To say that it's not racist is not entirely true. I suspect a fair number of those votes were based on racism. It's ok to name a street after MLK, but be careful which street is renamed. It's kind of like "it's ok for blacks to be doctors, lawyers, professional people, but not President of the United States."

My $.02 from having lived in the area for 6 years.

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Response to mnhtnbb (Reply #41)

Wed Nov 6, 2019, 05:02 PM

48. Surely, if you live there you would know that most of Kansas City is in MO, but not all.

Kansas City Kansas--the third largest city in Kansas.

In fact the census considers Kansas City as a single statistical area: Kansas City, MO-KS Metro Area

Core Based Statistical Area in: 2 states, Kansas City-Overland Park-Kansas City, MO-KS CSA, United States
2,142,419 Population
7,256.5 square miles 295.2 people per square mile



And, yes, while I too think of Missouri when I think Kansas City because most of the city does lie on the Missouri side, Missouri was a BORDER state during the civil war, not an official confederate state.

Missouri was a border state and sent many men to the armies on both sides. Nearly 110,000 men fought for the Union, while about 40,000 served the Confederacy. They fought both in Missouri and in other states.

During the war, Missouri was claimed by both the Union and the Confederacy, had two competing state governments, and sent representatives to both the United States Congress and the Confederate Congress. This unusual situation also existed to some degree in the states of Kentucky and Virginia (with West Virginia).

The Union government had achieved control by the end of 1861 and Missouri is considered a Union state, with the Confederate government functioning only as a government in exile for the duration of the war.


Yes, St. Joe remains rather conservative, but Kansas City, by contrast, is not. This fight is over tradition, however. The Paseo dates back to the mid-1800s. Such traditional names long defining a community are not readily discarded--especially without input.

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Response to hlthe2b (Reply #48)

Wed Nov 6, 2019, 06:06 PM

49. Thank you for clarifying my post. Yes, there is a Kansas City, KS

but the majority of the city--and what most people think of as Kansas City--is in Missouri.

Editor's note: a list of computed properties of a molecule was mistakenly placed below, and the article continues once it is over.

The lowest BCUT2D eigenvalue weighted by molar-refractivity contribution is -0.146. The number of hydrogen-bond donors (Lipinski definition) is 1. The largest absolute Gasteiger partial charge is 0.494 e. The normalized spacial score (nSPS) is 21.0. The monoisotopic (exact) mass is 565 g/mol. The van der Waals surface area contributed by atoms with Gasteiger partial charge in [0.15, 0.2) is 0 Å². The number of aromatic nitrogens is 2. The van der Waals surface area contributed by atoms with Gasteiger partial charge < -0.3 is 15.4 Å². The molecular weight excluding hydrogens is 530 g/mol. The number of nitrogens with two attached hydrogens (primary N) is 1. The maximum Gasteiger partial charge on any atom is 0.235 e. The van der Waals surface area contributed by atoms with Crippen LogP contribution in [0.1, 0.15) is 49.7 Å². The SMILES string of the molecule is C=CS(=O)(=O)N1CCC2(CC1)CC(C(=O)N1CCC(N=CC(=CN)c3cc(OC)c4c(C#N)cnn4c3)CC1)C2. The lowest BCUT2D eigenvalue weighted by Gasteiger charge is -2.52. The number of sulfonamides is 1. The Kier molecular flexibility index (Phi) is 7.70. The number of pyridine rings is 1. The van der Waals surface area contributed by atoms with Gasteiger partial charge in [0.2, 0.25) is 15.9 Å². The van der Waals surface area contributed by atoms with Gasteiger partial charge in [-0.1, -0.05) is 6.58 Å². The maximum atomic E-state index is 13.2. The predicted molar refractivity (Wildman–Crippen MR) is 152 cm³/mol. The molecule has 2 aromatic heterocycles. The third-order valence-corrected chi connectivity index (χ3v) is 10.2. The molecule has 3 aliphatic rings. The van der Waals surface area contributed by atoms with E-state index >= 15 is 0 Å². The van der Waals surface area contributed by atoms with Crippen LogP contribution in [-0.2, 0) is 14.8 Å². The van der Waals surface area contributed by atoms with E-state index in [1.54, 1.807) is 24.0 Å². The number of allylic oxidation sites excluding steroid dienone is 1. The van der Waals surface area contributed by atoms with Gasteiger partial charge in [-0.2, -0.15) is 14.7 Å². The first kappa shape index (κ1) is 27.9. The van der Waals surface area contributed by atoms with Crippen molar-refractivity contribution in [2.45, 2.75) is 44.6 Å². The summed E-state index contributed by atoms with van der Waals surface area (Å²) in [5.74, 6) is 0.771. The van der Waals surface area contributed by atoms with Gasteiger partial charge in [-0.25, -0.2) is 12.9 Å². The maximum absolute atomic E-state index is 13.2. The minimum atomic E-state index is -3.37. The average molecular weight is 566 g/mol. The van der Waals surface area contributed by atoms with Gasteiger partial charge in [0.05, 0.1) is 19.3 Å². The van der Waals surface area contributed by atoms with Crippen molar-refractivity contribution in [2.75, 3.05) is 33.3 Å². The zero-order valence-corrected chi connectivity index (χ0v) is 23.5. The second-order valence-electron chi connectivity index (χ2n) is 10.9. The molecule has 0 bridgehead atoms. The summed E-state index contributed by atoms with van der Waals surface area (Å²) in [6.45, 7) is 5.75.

Here's a map from the 1920's which also shows the location of The Paseo.



A little review of history, though, could be valuable. Missouri was admitted to the Union as a slave holding state as a result of the Missouri Compromise in 1820.



Then

Sectional conflict would grow to the point of civil war after the Missouri Compromise was repealed by the Kansas-Nebraska Act (1854) and was declared unconstitutional in the Dred Scott decision of 1857.


https://www.britannica.com/event/Missouri-Compromise


Believe me, this Yankee who was born in NY, grew up in NJ, and moved to St. Joe, MO after living in California for 23 years had her eyes opened once settled in Missouri. The influence of the South was very present in my experience.

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Response to mnhtnbb (Reply #49)

Wed Nov 6, 2019, 07:17 PM

53. Perhaps you missed this from my earlier post

Missouri was a border state and sent many men to the armies on both sides. Nearly 110,000 men fought for the Union, while about 40,000 served the Confederacy. They fought both in Missouri and in other states.

During the war, Missouri was claimed by both the Union and the Confederacy, had two competing state governments, and sent representatives to both the United States Congress and the Confederate Congress. This unusual situation also existed to some degree in the states of Kentucky and Virginia (with West Virginia).

The Union government had achieved control by the end of 1861 and Missouri is considered a Union state, with the Confederate government functioning only as a government in exile for the duration of the war.